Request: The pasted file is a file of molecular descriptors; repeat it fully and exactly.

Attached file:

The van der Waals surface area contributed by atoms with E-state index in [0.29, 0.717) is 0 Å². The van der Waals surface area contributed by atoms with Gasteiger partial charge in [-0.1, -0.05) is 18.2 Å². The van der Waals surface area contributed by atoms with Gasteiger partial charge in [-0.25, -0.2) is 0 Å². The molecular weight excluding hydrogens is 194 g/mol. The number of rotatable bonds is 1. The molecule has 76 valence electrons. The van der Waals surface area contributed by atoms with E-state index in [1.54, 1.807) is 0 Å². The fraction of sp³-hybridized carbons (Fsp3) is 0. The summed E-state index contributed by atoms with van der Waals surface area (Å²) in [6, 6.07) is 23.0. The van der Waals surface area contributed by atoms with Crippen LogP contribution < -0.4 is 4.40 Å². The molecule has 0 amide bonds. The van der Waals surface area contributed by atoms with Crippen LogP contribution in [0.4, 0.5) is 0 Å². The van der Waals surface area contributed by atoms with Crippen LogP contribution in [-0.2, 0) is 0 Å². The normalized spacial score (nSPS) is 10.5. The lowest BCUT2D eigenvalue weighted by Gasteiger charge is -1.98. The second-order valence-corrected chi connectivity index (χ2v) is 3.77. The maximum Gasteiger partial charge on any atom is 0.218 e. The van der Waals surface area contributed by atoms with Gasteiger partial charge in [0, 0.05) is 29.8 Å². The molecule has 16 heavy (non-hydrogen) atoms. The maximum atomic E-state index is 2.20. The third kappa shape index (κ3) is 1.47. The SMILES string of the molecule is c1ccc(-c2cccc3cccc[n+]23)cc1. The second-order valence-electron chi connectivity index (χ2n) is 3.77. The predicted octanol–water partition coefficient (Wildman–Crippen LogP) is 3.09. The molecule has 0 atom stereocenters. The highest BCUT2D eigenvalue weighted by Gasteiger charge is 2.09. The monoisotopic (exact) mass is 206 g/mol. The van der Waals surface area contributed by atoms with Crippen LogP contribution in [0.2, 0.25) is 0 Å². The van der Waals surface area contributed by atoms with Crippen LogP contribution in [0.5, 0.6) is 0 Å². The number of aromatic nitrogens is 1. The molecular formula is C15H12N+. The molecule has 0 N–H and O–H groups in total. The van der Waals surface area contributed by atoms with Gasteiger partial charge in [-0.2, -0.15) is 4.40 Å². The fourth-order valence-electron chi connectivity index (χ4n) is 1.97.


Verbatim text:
The van der Waals surface area contributed by atoms with E-state index in [0.29, 0.717) is 0 Å². The van der Waals surface area contributed by atoms with Gasteiger partial charge in [-0.1, -0.05) is 18.2 Å². The van der Waals surface area contributed by atoms with Gasteiger partial charge in [-0.25, -0.2) is 0 Å². The molecular weight excluding hydrogens is 194 g/mol. The number of rotatable bonds is 1. The molecule has 76 valence electrons. The van der Waals surface area contributed by atoms with E-state index in [1.54, 1.807) is 0 Å². The fraction of sp³-hybridized carbons (Fsp3) is 0. The summed E-state index contributed by atoms with van der Waals surface area (Å²) in [6, 6.07) is 23.0. The van der Waals surface area contributed by atoms with Crippen LogP contribution < -0.4 is 4.40 Å². The molecule has 0 amide bonds. The van der Waals surface area contributed by atoms with Crippen LogP contribution in [0.4, 0.5) is 0 Å². The van der Waals surface area contributed by atoms with Crippen LogP contribution in [-0.2, 0) is 0 Å². The normalized spacial score (nSPS) is 10.5. The lowest BCUT2D eigenvalue weighted by Gasteiger charge is -1.98. The second-order valence-corrected chi connectivity index (χ2v) is 3.77. The maximum Gasteiger partial charge on any atom is 0.218 e. The van der Waals surface area contributed by atoms with Gasteiger partial charge in [0, 0.05) is 29.8 Å². The molecule has 16 heavy (non-hydrogen) atoms. The maximum atomic E-state index is 2.20. The third kappa shape index (κ3) is 1.47. The SMILES string of the molecule is c1ccc(-c2cccc3cccc[n+]23)cc1. The second-order valence-electron chi connectivity index (χ2n) is 3.77. The predicted octanol–water partition coefficient (Wildman–Crippen LogP) is 3.09. The molecule has 0 atom stereocenters. The highest BCUT2D eigenvalue weighted by Gasteiger charge is 2.09. The monoisotopic (exact) mass is 206 g/mol. The van der Waals surface area contributed by atoms with Crippen LogP contribution in [0.2, 0.25) is 0 Å². The van der Waals surface area contributed by atoms with Crippen LogP contribution in [0.5, 0.6) is 0 Å². The number of aromatic nitrogens is 1. The molecular formula is C15H12N+. The molecule has 0 N–H and O–H groups in total. The van der Waals surface area contributed by atoms with Gasteiger partial charge in [-0.2, -0.15) is 4.40 Å². The fourth-order valence-electron chi connectivity index (χ4n) is 1.97.